Police in China’s far-western Xinjiang region ranked first in the country in 2021 for solving all homicide cases, while the region’s High People’s Court was hailed as a model for concluding the greatest number of cases last year, according to a Chinese state media report that prompted political and legal analysts outside the country to raise questions about the results.
Xinjiang’s Public Security Bureau achieved a 100% resolution rate in current murder cases for six consecutive years, ranking first in the country, while the region’s High People’s Court handled 17,600 cases related to people’s livelihoods in 2021, the highest number in all of China, said the March 25 report by the China News Service in Urumqi (in Chinese, Wulumuqi), Xinjiang’s capital.
“For six consecutive years, the police detection of number of homicides in Xinjiang has increased to 100%, with the number of homicides in Xinjiang falling to its lowest level in history, with the highest number of homicides detected in the history,” the report said.
The Xinjiang Public Security Bureau (PSB) has in recent years launched a mechanism of average people “collectively assisting the Xinjiang Uyghur Autonomous Region [XUAR] public security bureau’s criminal investigation team in investigating major cases,” it said.
The report also stated that the PSB had implemented a “one file per case” standard, and through gathering complete past records of crimes, were able to find murderers from cases dating back 20 years.
Xinjiang police have been using a “one tactic per person, one plan per person, one measure per person” system for detecting criminals by using advanced technology and information, and identifying and analyzing suspicious activities, the report said.
Ilshat Hassan Kokbore, a political analyst based in U.S., said that such Chinese reports are unreliable because the Chinese police’s handling of cases is “completely obscure.”
“We cannot just trust the numbers provided by the Chinese government in their reports,” he told RFA. “This is always the case because Chinese police statistics or figures are unreliable.”
“Second, they don’t disclose their records,” said Kokbore, who is also vice chairman of the Executive Committee of the World Uyghur Congress. “They always keep it all the evidence undisclosed. No one can question the credibility of their findings or evidence. To sum up they detect their cases in the dark, not in the open.”
Chinese human rights activist and lawyer Teng Biao said that while the Chinese police in Xinjiang did not disclose the number of cases they have detected, the fact that they ranked first in the country is concerning.
“[Xinjiang police] saying that in six years they have raised the case clearance rate to 100% and reduced the crime rate to its historic low has a scary reality behind it,” he told RFA.
Setting up internment camps and installing high-tech surveillance cameras everywhere has helped in authorities’ efforts to expose “crimes” and to reduce the crime rate, Teng said.
“In the Chinese judiciary, on the other hand, the power of the police is greater than the power of the judge and the prosecutor,” he said. “If the police suspect someone, the judge and prosecutor will also convict him.”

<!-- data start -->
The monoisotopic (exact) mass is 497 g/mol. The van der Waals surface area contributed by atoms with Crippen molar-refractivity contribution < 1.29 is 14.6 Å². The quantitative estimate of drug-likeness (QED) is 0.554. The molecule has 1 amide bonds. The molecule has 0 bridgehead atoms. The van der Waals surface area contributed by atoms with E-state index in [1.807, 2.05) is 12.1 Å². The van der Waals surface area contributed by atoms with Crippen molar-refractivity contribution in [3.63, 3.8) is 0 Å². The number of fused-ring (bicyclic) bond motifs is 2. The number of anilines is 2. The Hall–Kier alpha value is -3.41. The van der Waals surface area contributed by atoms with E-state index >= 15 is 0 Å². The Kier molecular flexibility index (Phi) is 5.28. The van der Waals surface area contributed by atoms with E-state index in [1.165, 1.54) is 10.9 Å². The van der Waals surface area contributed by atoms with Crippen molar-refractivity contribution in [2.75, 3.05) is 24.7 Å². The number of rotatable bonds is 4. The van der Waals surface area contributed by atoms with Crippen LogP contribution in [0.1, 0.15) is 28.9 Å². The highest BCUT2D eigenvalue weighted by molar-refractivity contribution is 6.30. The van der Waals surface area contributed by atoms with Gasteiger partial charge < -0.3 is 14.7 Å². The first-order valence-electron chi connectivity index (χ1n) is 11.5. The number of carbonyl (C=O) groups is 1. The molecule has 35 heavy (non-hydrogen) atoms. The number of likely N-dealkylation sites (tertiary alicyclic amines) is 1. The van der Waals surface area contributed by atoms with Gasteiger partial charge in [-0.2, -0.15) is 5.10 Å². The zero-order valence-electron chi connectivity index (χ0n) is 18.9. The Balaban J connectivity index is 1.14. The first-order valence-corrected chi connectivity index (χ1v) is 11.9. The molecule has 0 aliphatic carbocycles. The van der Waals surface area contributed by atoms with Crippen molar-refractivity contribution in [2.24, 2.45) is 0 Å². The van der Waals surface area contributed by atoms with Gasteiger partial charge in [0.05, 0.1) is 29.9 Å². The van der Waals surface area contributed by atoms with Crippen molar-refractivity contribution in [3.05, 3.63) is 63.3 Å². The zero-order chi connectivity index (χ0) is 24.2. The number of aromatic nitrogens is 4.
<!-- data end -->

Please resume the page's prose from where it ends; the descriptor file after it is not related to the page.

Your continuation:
Teng noted that the Xinjiang police were able to report a 100% case clearance rate and rank first in China because police routinely use torture to obtain confessions, which then are included in court verdicts.
“In China, the law enforcement agencies have a lot of power, the judiciary is not independent, and there are a lot of wrongdoing and murder cases that have been suppressed because of the lack of freedom of the press,” Teng said.
‘Justice in today’s world’
Speaking about the Xinjiang High People’s Court’s achievement, Teng told RFA that judicial standards should be fair, and pursuing speedy outcomes should not be priority.
“Chasing speed is a sign that China has turned its own judicial system into something else. It is incompatible with the idea of justice in today’s world,” he said.
Officials have conducted a major shakeup of judges and prosecutors who work in the Xinjiang judiciary, according to a March 28 report by the Bingtuan News Network, run by the Xinjiang Production and Construction Corps (XPCC).
A state-owned economic and paramilitary organization, the XPCC, also known as the Bingtuan, has been sanctioned by the U.S. for its involvement in human rights violations against Uyghurs.
On Monday, the Standing Committee of the XUAR’s People’s Congress issued a list of more than 120 officials who have been dismissed or appointed to serve in the region’s courts.
Experts say that it is rare for so many judges and prosecutors to be replaced in Xinjiang at the same time, but that the Chinese government is likely refreshing the judiciary and prosecutors as it prepares for an upcoming visit by a U.N. delegation led by Michelle Bachelet, the U.N. high commissioner for human rights, to Xinjiang.
Bachelet announced earlier in March that she had reached an agreement with the Chinese government for a visit “foreseen to take place in May” to China, including the turbulent Xinjiang region.
Her office is under pressure from rights activists to issue an overdue report on serious rights violations by Chinese authorities targeting Uyghurs and other Turkic communities in the XUAR.
Up to 1.8 million Uyghurs and others have been held in a vast network of internment camps operated by the Chinese government under the pretext of preventing religious extremism and terrorism among the mostly Muslim groups.
“In preparation for the U.N. rights chief visit in the region, the Chinese government may have removed the politically unreliable judges and prosecutors and replaced them with judges and prosecutors loyal to the Chinese Communist Party,” Teng said.
Reported and Translated by RFA’s Uyghur Service. Written in English by Roseanne Gerin.